Gold cape fragment. The small triangular piece of sheet gold is decorated with one large boss surrounded by small pointillé dots.The fragment has not been incorporated in the Mold Gold Cape.
- 1900BC-1600BC (circa)
- Excavated/Findspot: Mold
- (Europe,United Kingdom,Wales,Flintshire,Mold)
- Length: 13.81 millimetres
- Width: 6.44 millimetres
- Thickness: 0.1 millimetres
- Weight: 0.1 grammes (Less than 0.1g)
The cape would have been unsuitable for everyday wear because it would have severely restricted upper arm movement. Instead it would have served ceremonial roles, and may have denoted religious authority.
The cape is one of the finest examples of prehistoric sheet-gold working and is quite unique in form and design. It was laboriously beaten out of a single ingot of gold, then embellished with intense decoration of ribs and bosses to mimic multiple strings of beads amid folds of cloth. Perforations along the upper and lower edges indicate that it was once attached to a lining, perhaps of leather, which has decayed. The bronze strips may have served to strengthen the adornment further.
2013 7 Aug-14 Sep, Wrexham, Wrexham Museum, Spotlight: The Mold Gold Cape
2013 2 Jul-4 Aug, Cardiff, National Museum of Wales, Spotlight: The Mold Gold Cape
These four small fragments were purchased from Mrs D.M. Kerr, Basingstoke. In a letter dated 31st January 1972 she stated that the fragments 'belonged to my mother, Mrs Davies Edwards of Mold and were dug up on her ancestors land" Parts of the Mold gold cape and associated artefacts from the site came to the British Museum at intervals between 1836 and 1972 though the fragments acquired after 1836 were all small. Four gold sheet fragments from the cape were presented to the Grosvenor Museum, Chester by Mr George Lowe in 1953. They were loaned to the British Museum 1966-1987. One fragment belongs to the cape though the other three appear to relate to fragments 1836.0902.2-3 which may be a distinct object.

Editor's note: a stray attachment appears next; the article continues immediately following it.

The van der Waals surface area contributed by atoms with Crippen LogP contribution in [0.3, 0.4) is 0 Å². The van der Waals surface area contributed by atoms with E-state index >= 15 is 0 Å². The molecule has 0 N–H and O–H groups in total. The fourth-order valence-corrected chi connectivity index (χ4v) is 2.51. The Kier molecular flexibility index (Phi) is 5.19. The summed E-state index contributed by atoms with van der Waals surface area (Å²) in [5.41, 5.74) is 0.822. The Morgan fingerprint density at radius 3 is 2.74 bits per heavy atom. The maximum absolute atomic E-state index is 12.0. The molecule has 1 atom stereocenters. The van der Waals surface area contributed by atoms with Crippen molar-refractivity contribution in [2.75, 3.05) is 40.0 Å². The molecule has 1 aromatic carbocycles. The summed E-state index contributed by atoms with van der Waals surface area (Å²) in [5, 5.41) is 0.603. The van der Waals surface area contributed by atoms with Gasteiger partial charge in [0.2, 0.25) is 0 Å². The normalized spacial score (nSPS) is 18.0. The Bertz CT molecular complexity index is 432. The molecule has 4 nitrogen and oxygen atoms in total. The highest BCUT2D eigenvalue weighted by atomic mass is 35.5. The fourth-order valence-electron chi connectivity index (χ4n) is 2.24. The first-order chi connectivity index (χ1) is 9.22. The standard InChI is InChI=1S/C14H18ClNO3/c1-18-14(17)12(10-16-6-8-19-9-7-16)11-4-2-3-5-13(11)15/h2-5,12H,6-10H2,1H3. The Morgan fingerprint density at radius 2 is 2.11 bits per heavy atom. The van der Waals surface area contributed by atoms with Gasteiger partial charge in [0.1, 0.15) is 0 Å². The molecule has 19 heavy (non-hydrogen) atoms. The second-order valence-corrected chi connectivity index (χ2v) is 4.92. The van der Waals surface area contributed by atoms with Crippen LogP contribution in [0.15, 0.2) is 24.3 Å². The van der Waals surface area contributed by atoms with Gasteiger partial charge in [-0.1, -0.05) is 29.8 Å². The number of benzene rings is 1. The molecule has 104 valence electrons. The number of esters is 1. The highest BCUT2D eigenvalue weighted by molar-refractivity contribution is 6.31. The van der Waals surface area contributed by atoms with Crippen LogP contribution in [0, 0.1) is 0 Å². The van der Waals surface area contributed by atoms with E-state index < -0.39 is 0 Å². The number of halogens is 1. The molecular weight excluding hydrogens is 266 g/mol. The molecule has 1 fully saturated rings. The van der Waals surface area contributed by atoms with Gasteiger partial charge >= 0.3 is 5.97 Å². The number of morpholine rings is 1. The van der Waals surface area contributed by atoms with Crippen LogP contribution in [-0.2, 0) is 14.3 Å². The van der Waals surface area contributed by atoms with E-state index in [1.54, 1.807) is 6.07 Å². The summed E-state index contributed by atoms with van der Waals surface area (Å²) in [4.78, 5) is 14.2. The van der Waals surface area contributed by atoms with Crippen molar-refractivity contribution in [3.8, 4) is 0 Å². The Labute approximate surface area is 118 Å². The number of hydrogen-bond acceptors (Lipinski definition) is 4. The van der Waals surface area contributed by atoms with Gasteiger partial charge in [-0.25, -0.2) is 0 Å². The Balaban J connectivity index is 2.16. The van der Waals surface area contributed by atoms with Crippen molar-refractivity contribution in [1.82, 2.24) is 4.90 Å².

Prehistory and Europe
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Object reference number: BCB85796
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